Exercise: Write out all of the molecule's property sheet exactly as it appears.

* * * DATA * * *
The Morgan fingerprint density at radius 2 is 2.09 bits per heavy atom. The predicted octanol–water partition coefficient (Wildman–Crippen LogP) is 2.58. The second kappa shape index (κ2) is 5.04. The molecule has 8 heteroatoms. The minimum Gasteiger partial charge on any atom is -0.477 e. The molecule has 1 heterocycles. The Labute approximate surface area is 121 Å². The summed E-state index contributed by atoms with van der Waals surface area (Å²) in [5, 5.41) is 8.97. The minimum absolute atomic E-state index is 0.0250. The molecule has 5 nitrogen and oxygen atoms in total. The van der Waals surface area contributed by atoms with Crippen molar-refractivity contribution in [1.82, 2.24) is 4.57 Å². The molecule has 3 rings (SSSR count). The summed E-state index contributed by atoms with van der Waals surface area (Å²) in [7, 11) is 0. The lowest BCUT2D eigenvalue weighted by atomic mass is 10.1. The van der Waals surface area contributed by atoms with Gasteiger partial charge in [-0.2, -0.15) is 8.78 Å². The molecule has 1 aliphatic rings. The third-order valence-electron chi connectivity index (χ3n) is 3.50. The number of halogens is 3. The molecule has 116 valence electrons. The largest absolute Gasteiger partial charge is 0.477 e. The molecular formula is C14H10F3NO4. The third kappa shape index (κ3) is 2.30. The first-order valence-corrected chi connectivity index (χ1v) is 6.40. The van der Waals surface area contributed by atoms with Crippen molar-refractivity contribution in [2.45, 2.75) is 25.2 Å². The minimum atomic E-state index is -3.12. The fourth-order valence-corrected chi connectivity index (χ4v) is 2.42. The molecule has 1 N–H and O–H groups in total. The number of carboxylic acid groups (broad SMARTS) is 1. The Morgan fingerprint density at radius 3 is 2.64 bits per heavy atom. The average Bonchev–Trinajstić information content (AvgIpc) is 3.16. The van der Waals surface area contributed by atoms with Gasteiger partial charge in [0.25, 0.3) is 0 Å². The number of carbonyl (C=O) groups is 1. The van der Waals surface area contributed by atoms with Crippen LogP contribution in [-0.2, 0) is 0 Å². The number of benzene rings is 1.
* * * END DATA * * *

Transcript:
The Morgan fingerprint density at radius 2 is 2.09 bits per heavy atom. The predicted octanol–water partition coefficient (Wildman–Crippen LogP) is 2.58. The second kappa shape index (κ2) is 5.04. The molecule has 8 heteroatoms. The minimum Gasteiger partial charge on any atom is -0.477 e. The molecule has 1 heterocycles. The Labute approximate surface area is 121 Å². The summed E-state index contributed by atoms with van der Waals surface area (Å²) in [5, 5.41) is 8.97. The minimum absolute atomic E-state index is 0.0250. The molecule has 5 nitrogen and oxygen atoms in total. The van der Waals surface area contributed by atoms with Crippen molar-refractivity contribution in [1.82, 2.24) is 4.57 Å². The molecule has 3 rings (SSSR count). The summed E-state index contributed by atoms with van der Waals surface area (Å²) in [7, 11) is 0. The lowest BCUT2D eigenvalue weighted by atomic mass is 10.1. The van der Waals surface area contributed by atoms with Gasteiger partial charge in [-0.2, -0.15) is 8.78 Å². The molecule has 1 aliphatic rings. The third-order valence-electron chi connectivity index (χ3n) is 3.50. The number of halogens is 3. The molecule has 116 valence electrons. The largest absolute Gasteiger partial charge is 0.477 e. The molecular formula is C14H10F3NO4. The third kappa shape index (κ3) is 2.30. The first-order valence-corrected chi connectivity index (χ1v) is 6.40. The van der Waals surface area contributed by atoms with Crippen molar-refractivity contribution in [2.45, 2.75) is 25.2 Å². The minimum atomic E-state index is -3.12. The fourth-order valence-corrected chi connectivity index (χ4v) is 2.42. The molecule has 1 N–H and O–H groups in total. The number of carboxylic acid groups (broad SMARTS) is 1. The Morgan fingerprint density at radius 3 is 2.64 bits per heavy atom. The average Bonchev–Trinajstić information content (AvgIpc) is 3.16. The van der Waals surface area contributed by atoms with Gasteiger partial charge in [0.25, 0.3) is 0 Å². The number of carbonyl (C=O) groups is 1. The van der Waals surface area contributed by atoms with Crippen LogP contribution in [-0.2, 0) is 0 Å². The number of benzene rings is 1.